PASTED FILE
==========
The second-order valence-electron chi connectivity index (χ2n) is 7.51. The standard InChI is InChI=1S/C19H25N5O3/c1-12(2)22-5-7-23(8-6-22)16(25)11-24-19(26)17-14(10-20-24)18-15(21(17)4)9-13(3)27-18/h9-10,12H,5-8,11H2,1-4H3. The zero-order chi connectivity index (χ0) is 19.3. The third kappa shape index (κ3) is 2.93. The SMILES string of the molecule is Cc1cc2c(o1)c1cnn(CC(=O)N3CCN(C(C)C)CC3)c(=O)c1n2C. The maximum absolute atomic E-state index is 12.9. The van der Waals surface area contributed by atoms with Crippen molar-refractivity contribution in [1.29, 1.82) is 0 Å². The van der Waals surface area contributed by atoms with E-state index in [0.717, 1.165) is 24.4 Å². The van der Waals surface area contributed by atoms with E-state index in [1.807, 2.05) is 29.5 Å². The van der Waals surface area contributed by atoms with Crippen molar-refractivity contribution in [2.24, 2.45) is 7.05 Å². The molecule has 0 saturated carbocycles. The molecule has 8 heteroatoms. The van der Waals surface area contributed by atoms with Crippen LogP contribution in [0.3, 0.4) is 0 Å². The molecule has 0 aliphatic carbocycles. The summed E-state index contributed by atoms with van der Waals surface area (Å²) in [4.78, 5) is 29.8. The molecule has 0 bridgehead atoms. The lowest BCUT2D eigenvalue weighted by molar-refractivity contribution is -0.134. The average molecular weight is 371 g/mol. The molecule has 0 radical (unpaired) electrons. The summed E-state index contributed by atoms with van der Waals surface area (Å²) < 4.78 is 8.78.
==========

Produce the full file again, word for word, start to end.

The second-order valence-electron chi connectivity index (χ2n) is 7.51. The standard InChI is InChI=1S/C19H25N5O3/c1-12(2)22-5-7-23(8-6-22)16(25)11-24-19(26)17-14(10-20-24)18-15(21(17)4)9-13(3)27-18/h9-10,12H,5-8,11H2,1-4H3. The zero-order chi connectivity index (χ0) is 19.3. The third kappa shape index (κ3) is 2.93. The SMILES string of the molecule is Cc1cc2c(o1)c1cnn(CC(=O)N3CCN(C(C)C)CC3)c(=O)c1n2C. The maximum absolute atomic E-state index is 12.9. The van der Waals surface area contributed by atoms with Crippen molar-refractivity contribution in [1.29, 1.82) is 0 Å². The van der Waals surface area contributed by atoms with E-state index in [0.717, 1.165) is 24.4 Å². The van der Waals surface area contributed by atoms with E-state index in [1.807, 2.05) is 29.5 Å². The van der Waals surface area contributed by atoms with Crippen molar-refractivity contribution in [2.24, 2.45) is 7.05 Å². The molecule has 0 saturated carbocycles. The molecule has 8 heteroatoms. The van der Waals surface area contributed by atoms with Crippen LogP contribution in [0.3, 0.4) is 0 Å². The molecule has 0 aliphatic carbocycles. The summed E-state index contributed by atoms with van der Waals surface area (Å²) in [4.78, 5) is 29.8. The molecule has 0 bridgehead atoms. The lowest BCUT2D eigenvalue weighted by molar-refractivity contribution is -0.134. The average molecular weight is 371 g/mol. The molecule has 0 radical (unpaired) electrons. The summed E-state index contributed by atoms with van der Waals surface area (Å²) < 4.78 is 8.78.